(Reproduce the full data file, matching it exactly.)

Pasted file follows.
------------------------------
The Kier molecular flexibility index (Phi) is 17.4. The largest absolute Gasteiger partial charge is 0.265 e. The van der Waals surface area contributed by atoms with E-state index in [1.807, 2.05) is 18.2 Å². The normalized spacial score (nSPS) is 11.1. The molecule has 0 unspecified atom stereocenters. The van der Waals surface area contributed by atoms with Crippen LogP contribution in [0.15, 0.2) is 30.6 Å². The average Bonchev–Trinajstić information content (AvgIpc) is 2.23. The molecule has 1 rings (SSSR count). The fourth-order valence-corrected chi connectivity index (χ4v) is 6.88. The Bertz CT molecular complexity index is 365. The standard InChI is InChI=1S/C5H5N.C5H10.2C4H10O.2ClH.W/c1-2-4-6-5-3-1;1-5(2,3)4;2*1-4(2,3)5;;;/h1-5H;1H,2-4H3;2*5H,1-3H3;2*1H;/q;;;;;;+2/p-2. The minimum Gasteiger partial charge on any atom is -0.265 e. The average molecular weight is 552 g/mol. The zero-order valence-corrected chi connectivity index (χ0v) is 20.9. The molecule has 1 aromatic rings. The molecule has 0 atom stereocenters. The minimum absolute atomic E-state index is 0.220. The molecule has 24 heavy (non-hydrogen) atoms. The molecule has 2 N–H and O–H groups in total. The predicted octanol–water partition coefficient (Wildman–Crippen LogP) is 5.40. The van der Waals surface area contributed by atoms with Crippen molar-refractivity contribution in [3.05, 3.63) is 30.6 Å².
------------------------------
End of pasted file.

The Kier molecular flexibility index (Phi) is 17.4. The largest absolute Gasteiger partial charge is 0.265 e. The van der Waals surface area contributed by atoms with E-state index in [1.807, 2.05) is 18.2 Å². The normalized spacial score (nSPS) is 11.1. The molecule has 0 unspecified atom stereocenters. The van der Waals surface area contributed by atoms with Crippen LogP contribution in [0.15, 0.2) is 30.6 Å². The average Bonchev–Trinajstić information content (AvgIpc) is 2.23. The molecule has 1 rings (SSSR count). The fourth-order valence-corrected chi connectivity index (χ4v) is 6.88. The Bertz CT molecular complexity index is 365. The standard InChI is InChI=1S/C5H5N.C5H10.2C4H10O.2ClH.W/c1-2-4-6-5-3-1;1-5(2,3)4;2*1-4(2,3)5;;;/h1-5H;1H,2-4H3;2*5H,1-3H3;2*1H;/q;;;;;;+2/p-2. The minimum Gasteiger partial charge on any atom is -0.265 e. The average molecular weight is 552 g/mol. The zero-order valence-corrected chi connectivity index (χ0v) is 20.9. The molecule has 1 aromatic rings. The molecule has 0 atom stereocenters. The minimum absolute atomic E-state index is 0.220. The molecule has 24 heavy (non-hydrogen) atoms. The molecule has 2 N–H and O–H groups in total. The predicted octanol–water partition coefficient (Wildman–Crippen LogP) is 5.40. The van der Waals surface area contributed by atoms with Crippen molar-refractivity contribution in [3.05, 3.63) is 30.6 Å².